One thing I love about where I live is the diversity of my neighborhood. People from all over the world congregate to New York, many live in Queens. It seems though that so many people from all over the world come and make Elmhurst their home. According to Queens7.com “Elmhurst in Queens has the highest share of immigrants per total population. Seventy percent of its residents are immigrants. Other top neighborhoods in this category are all in Queens – Jackson Heights, Flushing, Corona and Woodside. In these neighborhoods, six out of 10 residents are born outside of the U.S, according to the same report.”
This means growing up around kids who, or their parents originally hailed from places such as Haiti, The Dominican Republic, China, Tibet, South Korea, Thailand, Vietnam, Malaysia, Indonesia, Peru, Colombia, Ecuador, Mexico, India, Pakistan, Bangladesh, even some of the previous residents, Italians and Jews and other Europeans. In school, our forms came in six different languages, and kids were often asked over the PA system to help translate.
I feel very fortunate to live in a place like this, because it’s usually very hard for people to accept things that are different from what they know. I struggle with it too, because I grew up with certain things I knew to be “true” or “they way we do things.” It just is, it’s always been this way. People get very uncomfortable when their values, their “truths” are questioned. But it’s also very liberating to learn other ways of doing things, of being.
Growing up with an Italian mom, bread was important. It was my treat when my mom would clean the house. I’d sit in my high chair, watching Fraggle Rock, and dipping my hunk of Italian bread into melted butter. Hey, it was the mid-80’s, butter wasn’t bad back then. And, while it’s not “proper,” Italian bread is best enjoyed when ripped off in hunks or pieces, rather than cut. Your mom will be mad, but it’s so good.
Bread was also a great staple when my mom wanted something quick and simple to make for us. Italian bread was cheap, I think 3 or four loaves for a dollar, with some cheese and whatever toppings, popped into the oven, and done. With three kids, she could customize each of our breads (tomato and basil on mine, bacon bits or perhaps pepperoni for my siblings). We were all fed and happy. To me, bread is love.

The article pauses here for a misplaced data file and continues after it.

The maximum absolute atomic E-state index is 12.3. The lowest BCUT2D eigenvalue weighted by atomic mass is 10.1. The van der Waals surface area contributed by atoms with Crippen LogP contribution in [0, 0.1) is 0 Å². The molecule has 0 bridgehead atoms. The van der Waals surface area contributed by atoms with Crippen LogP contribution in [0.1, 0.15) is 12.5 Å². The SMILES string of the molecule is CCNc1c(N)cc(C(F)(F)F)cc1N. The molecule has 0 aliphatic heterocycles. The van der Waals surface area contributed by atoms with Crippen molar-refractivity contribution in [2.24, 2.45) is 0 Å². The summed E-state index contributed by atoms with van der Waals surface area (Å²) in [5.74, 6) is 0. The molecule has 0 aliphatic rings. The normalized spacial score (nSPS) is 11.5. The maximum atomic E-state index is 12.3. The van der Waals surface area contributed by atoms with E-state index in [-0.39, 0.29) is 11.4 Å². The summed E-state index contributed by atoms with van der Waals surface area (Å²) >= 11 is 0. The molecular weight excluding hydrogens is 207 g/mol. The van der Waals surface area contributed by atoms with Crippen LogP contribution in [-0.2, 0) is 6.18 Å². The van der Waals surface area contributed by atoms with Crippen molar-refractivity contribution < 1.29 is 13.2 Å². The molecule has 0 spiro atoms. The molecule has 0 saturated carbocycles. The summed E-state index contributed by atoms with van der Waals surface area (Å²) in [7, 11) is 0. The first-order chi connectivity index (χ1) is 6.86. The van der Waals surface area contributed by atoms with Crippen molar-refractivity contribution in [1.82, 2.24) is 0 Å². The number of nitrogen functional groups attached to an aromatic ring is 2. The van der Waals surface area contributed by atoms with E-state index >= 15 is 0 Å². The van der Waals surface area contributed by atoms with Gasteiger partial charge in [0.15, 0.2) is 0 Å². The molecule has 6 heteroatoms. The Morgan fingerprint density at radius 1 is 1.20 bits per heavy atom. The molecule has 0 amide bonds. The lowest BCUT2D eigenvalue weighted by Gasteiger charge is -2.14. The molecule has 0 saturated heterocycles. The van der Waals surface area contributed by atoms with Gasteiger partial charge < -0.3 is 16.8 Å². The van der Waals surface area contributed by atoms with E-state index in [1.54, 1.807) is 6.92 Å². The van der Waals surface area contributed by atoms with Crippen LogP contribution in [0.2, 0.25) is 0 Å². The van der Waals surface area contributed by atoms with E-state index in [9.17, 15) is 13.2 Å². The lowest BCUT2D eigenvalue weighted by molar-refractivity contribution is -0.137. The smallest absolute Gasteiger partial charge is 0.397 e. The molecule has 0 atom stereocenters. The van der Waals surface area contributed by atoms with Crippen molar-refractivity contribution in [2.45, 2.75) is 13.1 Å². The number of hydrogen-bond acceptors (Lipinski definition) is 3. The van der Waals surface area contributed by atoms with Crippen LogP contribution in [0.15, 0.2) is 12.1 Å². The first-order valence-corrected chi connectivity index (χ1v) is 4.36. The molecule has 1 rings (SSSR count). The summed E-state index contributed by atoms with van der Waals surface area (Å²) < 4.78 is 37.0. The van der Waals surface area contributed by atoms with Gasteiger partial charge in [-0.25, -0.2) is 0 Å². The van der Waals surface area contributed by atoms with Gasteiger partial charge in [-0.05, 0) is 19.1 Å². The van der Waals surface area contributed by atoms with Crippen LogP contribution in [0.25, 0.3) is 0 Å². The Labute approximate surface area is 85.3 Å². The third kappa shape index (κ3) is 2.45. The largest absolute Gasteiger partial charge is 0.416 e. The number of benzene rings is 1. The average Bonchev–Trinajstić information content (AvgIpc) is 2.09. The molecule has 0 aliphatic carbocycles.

So when I see how different cultures “do bread,” I get excited. I love bread, and it loves me more than I care to admit. On the other hand, I have this preconceived notion of what “bread” is to me. Bread is Italian bread, or we called it “hero bread.” I don’t think of bread and think of Asian bakery, or Indian naan or roti, or Colombian buñuelos although I think they are all delicious. Other breads have been elusive to me.
One bread that has mesmerized me that I never tried before was this Mexican bread. They look like large rolls, but have the prettiest colors and designs baked on top, similar to a pineapple bun. After doing some research I realized these were called conchas. As you can see there are a number of sweet breads, pan dulces, but I am most familiar with conchas where I live. I’ve walked past Vallecito (omg it smells like butter and sugar and LOVE!), I’ve passed Mira Cali, Broadway Bakery (although that’s more of a pizzeria and Western bakery).
Why have I never ventured in, to sample that which I admired from afar? The simple answer is that I didn’t know what I was ordering. Usually pointing and bracing myself for the surprise of what I bought doesn’t faze me. But sometimes it can be intimidating. Plus, adoring from afar creates this mystery, this fantasy, and sometimes that’s better than the real thing.
Sadly, in this case, the conchas fantasy prevailed. I went to a local supermarket that I don’t frequent all that often because it’s a little out of the way, and I swear they’ve renovated four times in a year. When you can’t find canned beans in a predominantly Hispanic supermarket, things are definitely out of order in that place! I do like this market though because they have more choices than my closer markets. That, and this market just set up a bakery! I was able to buy what I needed to buy, and then sneak in some conchas! Not knowing what to expect (and at fifty cents a piece!), I had to try them all!
Well, they were prettier before they made the schlep 6 or 7 blocks back to my apartment. Some of the decoration fell off, but it remained in the bag. I found the decorative top was tasty, kind of like a sugar cookie in texture and taste. The brown had a hint of chocolate but I couldn’t make out a distinction between the white, pink and yellow. The bread itself was like a roll you’d get a sandwich on, texturally, but it was slightly sweet. It confused me because it wasn’t pastry sweet, it was just a little sweet. Maybe it would be good with some strong café, but I didn’t love it. Maybe that’s what I get for buying grocery store bread instead of bakery bread. Perhaps I will give this another try.
Up next, an announcement I wasn’t sure I wanted to make. I decided to go with it because I think it’s important to be honest, in my personal life, and on this. That, and perhaps to show that everything has a place, even Colombian hot dogs.
Until then, mangia!